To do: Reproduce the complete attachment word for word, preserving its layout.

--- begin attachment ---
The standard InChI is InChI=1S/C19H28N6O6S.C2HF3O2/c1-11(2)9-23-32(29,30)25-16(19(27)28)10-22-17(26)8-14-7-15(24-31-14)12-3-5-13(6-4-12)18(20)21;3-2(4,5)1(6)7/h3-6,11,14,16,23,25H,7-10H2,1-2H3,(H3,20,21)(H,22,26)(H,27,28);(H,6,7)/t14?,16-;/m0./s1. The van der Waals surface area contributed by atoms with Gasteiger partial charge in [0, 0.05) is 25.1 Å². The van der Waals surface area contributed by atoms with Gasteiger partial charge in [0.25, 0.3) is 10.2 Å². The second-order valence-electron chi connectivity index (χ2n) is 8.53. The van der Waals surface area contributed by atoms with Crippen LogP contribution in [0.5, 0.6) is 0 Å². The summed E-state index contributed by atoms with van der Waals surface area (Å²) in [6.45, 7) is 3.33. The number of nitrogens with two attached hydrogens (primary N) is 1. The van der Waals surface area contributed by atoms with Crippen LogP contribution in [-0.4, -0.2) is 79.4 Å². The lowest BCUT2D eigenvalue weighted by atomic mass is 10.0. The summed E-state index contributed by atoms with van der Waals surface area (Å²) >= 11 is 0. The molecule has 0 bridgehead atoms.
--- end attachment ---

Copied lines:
The standard InChI is InChI=1S/C19H28N6O6S.C2HF3O2/c1-11(2)9-23-32(29,30)25-16(19(27)28)10-22-17(26)8-14-7-15(24-31-14)12-3-5-13(6-4-12)18(20)21;3-2(4,5)1(6)7/h3-6,11,14,16,23,25H,7-10H2,1-2H3,(H3,20,21)(H,22,26)(H,27,28);(H,6,7)/t14?,16-;/m0./s1. The van der Waals surface area contributed by atoms with Gasteiger partial charge in [0, 0.05) is 25.1 Å². The van der Waals surface area contributed by atoms with Gasteiger partial charge in [0.25, 0.3) is 10.2 Å². The second-order valence-electron chi connectivity index (χ2n) is 8.53. The van der Waals surface area contributed by atoms with Crippen LogP contribution in [0.5, 0.6) is 0 Å². The summed E-state index contributed by atoms with van der Waals surface area (Å²) in [6.45, 7) is 3.33. The number of nitrogens with two attached hydrogens (primary N) is 1. The van der Waals surface area contributed by atoms with Crippen LogP contribution in [-0.4, -0.2) is 79.4 Å². The lowest BCUT2D eigenvalue weighted by atomic mass is 10.0. The summed E-state index contributed by atoms with van der Waals surface area (Å²) >= 11 is 0. The molecule has 0 bridgehead atoms.